Speaking at a rally on Tuesday in Pennsylvania, U.S. President Joe Biden focused his ire on the right to bear arms, stating that the Second Amendment is “not unlimited,” and that “brave right-wing Americans” will need to have more than an AR-15 to take on the government.
Speaking to the crowd, Biden bragged that he had two shotguns at home – a story that he has repeated time and time again since his years as VP under Obama, and said that he is “not opposed to guns,” and “I support the Second Amendment.”
“But the Second Amendment, as one of the most conservative justices in history, Justice Scalia once wrote, ‘like most rights, the rights granted by the Second Amendment not unlimited,’” he said, repeating remarks he has made time and again while on the campaign trail and following numerous mass shooting tragedies.
“Right now, you cannot go out and buy an automatic weapon. You cannot go out and buy a cannon,” Biden added, putting a spin on his false claim that Americans in the 18th century could not buy anything larger than a musket. It’s worth noting that it was possible for any American with wealth to purchase a private warship at the time – including an entire arsenal of cannons.
The commander-in-chief continued, “for those brave right-wing Americans who say it is all about keeping America as independent and safe, if you want to fight against a country, you need an F-15 and you need something a little more than a gun.”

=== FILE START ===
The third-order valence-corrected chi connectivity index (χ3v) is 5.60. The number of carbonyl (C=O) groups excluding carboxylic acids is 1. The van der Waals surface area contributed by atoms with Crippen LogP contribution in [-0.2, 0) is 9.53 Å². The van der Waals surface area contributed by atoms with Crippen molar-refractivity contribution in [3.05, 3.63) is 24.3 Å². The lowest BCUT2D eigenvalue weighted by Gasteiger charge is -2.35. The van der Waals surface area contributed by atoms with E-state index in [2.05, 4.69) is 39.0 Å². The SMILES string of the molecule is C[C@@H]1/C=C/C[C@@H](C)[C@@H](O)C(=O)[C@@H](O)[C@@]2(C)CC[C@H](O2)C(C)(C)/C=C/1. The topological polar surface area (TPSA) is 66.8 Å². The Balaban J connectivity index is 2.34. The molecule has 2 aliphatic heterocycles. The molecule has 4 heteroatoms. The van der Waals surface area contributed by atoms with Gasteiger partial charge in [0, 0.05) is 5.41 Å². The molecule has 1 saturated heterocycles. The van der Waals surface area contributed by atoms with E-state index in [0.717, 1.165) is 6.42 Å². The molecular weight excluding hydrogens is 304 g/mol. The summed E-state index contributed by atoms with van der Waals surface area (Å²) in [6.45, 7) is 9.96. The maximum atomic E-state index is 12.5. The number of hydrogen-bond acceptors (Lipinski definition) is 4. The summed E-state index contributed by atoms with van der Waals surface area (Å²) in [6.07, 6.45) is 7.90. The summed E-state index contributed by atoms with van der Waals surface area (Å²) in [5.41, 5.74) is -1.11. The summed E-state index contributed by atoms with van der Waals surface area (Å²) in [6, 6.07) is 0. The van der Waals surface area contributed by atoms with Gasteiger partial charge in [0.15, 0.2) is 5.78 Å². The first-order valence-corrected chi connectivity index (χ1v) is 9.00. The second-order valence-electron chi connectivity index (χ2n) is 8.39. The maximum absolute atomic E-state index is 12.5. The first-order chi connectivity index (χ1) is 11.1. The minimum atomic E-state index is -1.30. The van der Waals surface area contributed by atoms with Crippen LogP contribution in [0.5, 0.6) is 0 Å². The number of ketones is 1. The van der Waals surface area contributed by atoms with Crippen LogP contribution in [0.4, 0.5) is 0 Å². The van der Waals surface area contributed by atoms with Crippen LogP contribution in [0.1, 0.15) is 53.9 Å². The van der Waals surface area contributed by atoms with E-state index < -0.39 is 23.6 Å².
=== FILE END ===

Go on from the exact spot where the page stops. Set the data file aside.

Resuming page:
“I am not joking,” Biden added. “Think about this. Think about the rationale that is used to provide this and who are they shooting at? Are they shooting at these guys behind me?”
Biden made similar remarks when he outlined his gun control manifesto during the campaign trail against Trump, at the time he stated that it was not legal for any private citizen to own a cannon during the revolutionary war. The Washington Post fact-checked his claims as false.
“Some readers might think this is a relatively inconsequential flub. But we disagree,” wrote the Post. “Every U.S. president has a responsibility to get American history correct, especially when he’s using a supposed history lesson in service of a political objective.”
“The president’s push for more gun restrictions is an important part of his political platform, so he undercuts his cause when he cites faux facts,” the Post added.